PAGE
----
Is school closure necessary to combat COVID-19?
By Loyal Pattuwage and Peter Bragge from the SSE team.
Can the COVID-19 outbreak be compared to influenza?
The debate about whether schools should be open or closed is active across Australia as over 100 countries across the world have resorted to large-scale school closures to curtail the spread of COVID-19. Research shows that school closures can control influenza outbreaks – however children are more susceptible to influenza than adults. With COVID-19, children are either less likely to be infected (as reflected by the lower proportion of total cases) or remain asymptomatic or experience a mild case of the disease compared to adults. Therefore, the evidence in relation to influenza may not be fully applicable to the present COVID-19 crisis.
What does the research say?
A rapid systematic review published in April 2020, in the The Lancet Child & Adolescent Health, explored the evidence underpinning school closure or other school social distancing methods as a management practice during coronavirus outbreaks, including COVID-19. The review included 16 studies – nine concerned the SARS outbreak and seven concerned the COVID-19 pandemic and related endemic coronaviruses.
Key findings were:
- The specific contribution of school closures to controlling COVID-19 transmission is not known, because school closures have been rolled out as one of many social distancing measures;
- COVID-19 modelling studies predict that school closures alone would prevent 2-4% of deaths – much less than other social distancing interventions;
- Data from the SARS outbreak suggests that school closures did not contribute to the control of this epidemic;
- Unintended consequences with school closures include economic harms to working parents; transmission from children to vulnerable grandparents; harms to welfare; nutritional problems where children are dependent on free school meals; and psychological impacts of social isolation;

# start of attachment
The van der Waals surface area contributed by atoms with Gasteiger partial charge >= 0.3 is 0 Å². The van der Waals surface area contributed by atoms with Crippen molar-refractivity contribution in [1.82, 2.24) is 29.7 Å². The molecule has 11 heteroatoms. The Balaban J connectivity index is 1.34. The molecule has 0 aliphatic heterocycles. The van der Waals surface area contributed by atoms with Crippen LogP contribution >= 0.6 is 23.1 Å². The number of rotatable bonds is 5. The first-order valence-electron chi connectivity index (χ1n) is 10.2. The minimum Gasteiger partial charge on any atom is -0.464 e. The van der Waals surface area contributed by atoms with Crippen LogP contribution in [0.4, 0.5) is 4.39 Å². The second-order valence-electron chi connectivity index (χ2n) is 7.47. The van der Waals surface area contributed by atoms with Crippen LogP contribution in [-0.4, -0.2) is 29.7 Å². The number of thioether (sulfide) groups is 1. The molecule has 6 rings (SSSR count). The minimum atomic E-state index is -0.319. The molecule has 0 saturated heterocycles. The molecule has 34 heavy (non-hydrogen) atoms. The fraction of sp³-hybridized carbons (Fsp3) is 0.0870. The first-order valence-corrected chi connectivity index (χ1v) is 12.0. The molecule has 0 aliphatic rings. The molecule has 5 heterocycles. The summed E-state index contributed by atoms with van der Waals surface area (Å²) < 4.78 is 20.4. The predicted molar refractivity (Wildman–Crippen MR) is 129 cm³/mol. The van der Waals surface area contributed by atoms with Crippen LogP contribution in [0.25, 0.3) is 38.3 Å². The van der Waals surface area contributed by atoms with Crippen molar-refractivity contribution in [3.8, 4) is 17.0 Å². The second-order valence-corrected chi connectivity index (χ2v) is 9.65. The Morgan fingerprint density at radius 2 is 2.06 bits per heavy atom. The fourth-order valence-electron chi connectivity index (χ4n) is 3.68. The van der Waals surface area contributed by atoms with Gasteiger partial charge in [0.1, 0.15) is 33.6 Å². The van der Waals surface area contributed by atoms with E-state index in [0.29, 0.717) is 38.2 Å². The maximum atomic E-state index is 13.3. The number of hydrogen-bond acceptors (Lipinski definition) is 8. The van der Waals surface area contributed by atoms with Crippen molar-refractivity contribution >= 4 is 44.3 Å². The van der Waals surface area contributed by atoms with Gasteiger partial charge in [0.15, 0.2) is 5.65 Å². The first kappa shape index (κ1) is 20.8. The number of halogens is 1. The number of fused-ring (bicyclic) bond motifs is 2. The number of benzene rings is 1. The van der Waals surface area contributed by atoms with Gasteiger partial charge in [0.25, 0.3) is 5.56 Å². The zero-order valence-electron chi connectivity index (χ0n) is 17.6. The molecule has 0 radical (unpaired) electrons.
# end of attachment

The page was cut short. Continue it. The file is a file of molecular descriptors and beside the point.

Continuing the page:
- Alternatives to fully closing schools include suspending classes / year groups; reducing mixing by closing playgrounds, cancelling non-essential activities and staggering break times; having the same class groups during the day; increasing physical spacing; and shortened weeks. However, there are few studies of these measures and none are specific to COVID-19. The review authors state that "schools remaining open only for the children of health-care and other essential workers might be a better strategy than a haphazard process of schools closing and therefore providing no childcare for any essential workers".
What did the authors conclude?
The authors conclude that "policy makers need to be aware of the equivocal evidence when proposing or implementing national or regional school closures for COVID-19, given the very high costs of lengthy school closures during pandemics. Decisions about closures and their timing and length involve a series of trade-offs between conflicting factors, and a substantial loss of health-care staff to childcare duties during closures might substantially reduce any benefit to health systems and populations brought by closures of schools."
This Review of the Moment: COVID-19 edition was brought to you by the Social Systems Evidence team at the Monash Sustainable Development Institute. Social Systems Evidence (SSE) is a continuously updated repository of systematic reviews, economic evaluations and policy briefs about pressing challenges faced by government and other organisations, including the Sustainable Development Goals. Access to SSE is free.
Viner, R.M. et al. (2020). School closure and management practices during coronavirus outbreaks including COVID-19: a rapid systematic review. The Lancet Child and Adolescent Health, 4(5), 397-404. https://doi.org/10.1016/S2352-4642(20)30095-X
Associate Professor and Director of Health Programs at BehaviourWorks Australia.
Lead, Monash-McMaster Social Systems Evidence Collaboration
Associate Professor Peter Bragge specialises in translating research evidence into practice and policy to address challenges faced in health and sustainable development.
Senior Coder, Social Systems Evidence (SSE)
Loyal joined MSDI in 2019 as a senior coder for Social Systems Evidence (SSE), the world's largest evidence resource for the Sustainable Development Goals, a collaboration between Monash Sustainable Development Institute and McMaster University in Canada.